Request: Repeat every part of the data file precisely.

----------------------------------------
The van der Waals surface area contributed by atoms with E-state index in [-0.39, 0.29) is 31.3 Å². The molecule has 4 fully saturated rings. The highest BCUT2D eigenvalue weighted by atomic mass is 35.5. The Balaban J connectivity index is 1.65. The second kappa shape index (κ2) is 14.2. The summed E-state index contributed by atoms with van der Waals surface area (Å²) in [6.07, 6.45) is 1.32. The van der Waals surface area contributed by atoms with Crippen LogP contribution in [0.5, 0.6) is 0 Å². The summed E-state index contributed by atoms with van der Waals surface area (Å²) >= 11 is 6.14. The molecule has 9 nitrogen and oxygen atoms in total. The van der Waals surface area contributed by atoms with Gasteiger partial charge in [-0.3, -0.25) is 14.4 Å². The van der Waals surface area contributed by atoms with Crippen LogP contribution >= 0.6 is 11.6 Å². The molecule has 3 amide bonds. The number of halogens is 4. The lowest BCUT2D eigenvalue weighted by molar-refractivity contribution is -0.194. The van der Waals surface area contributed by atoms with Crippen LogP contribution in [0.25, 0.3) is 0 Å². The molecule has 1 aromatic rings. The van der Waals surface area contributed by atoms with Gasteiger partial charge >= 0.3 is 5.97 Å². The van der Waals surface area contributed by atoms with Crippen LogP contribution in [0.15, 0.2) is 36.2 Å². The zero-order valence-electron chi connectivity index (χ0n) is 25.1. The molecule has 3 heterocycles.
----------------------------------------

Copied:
The van der Waals surface area contributed by atoms with E-state index in [-0.39, 0.29) is 31.3 Å². The molecule has 4 fully saturated rings. The highest BCUT2D eigenvalue weighted by atomic mass is 35.5. The Balaban J connectivity index is 1.65. The second kappa shape index (κ2) is 14.2. The summed E-state index contributed by atoms with van der Waals surface area (Å²) in [6.07, 6.45) is 1.32. The van der Waals surface area contributed by atoms with Crippen LogP contribution in [0.5, 0.6) is 0 Å². The summed E-state index contributed by atoms with van der Waals surface area (Å²) >= 11 is 6.14. The molecule has 9 nitrogen and oxygen atoms in total. The van der Waals surface area contributed by atoms with Gasteiger partial charge in [-0.3, -0.25) is 14.4 Å². The van der Waals surface area contributed by atoms with Crippen LogP contribution >= 0.6 is 11.6 Å². The molecule has 3 amide bonds. The number of halogens is 4. The lowest BCUT2D eigenvalue weighted by molar-refractivity contribution is -0.194. The van der Waals surface area contributed by atoms with Crippen LogP contribution in [0.25, 0.3) is 0 Å². The molecule has 1 aromatic rings. The van der Waals surface area contributed by atoms with Gasteiger partial charge >= 0.3 is 5.97 Å². The van der Waals surface area contributed by atoms with Crippen LogP contribution in [0.15, 0.2) is 36.2 Å². The zero-order valence-electron chi connectivity index (χ0n) is 25.1. The molecule has 3 heterocycles.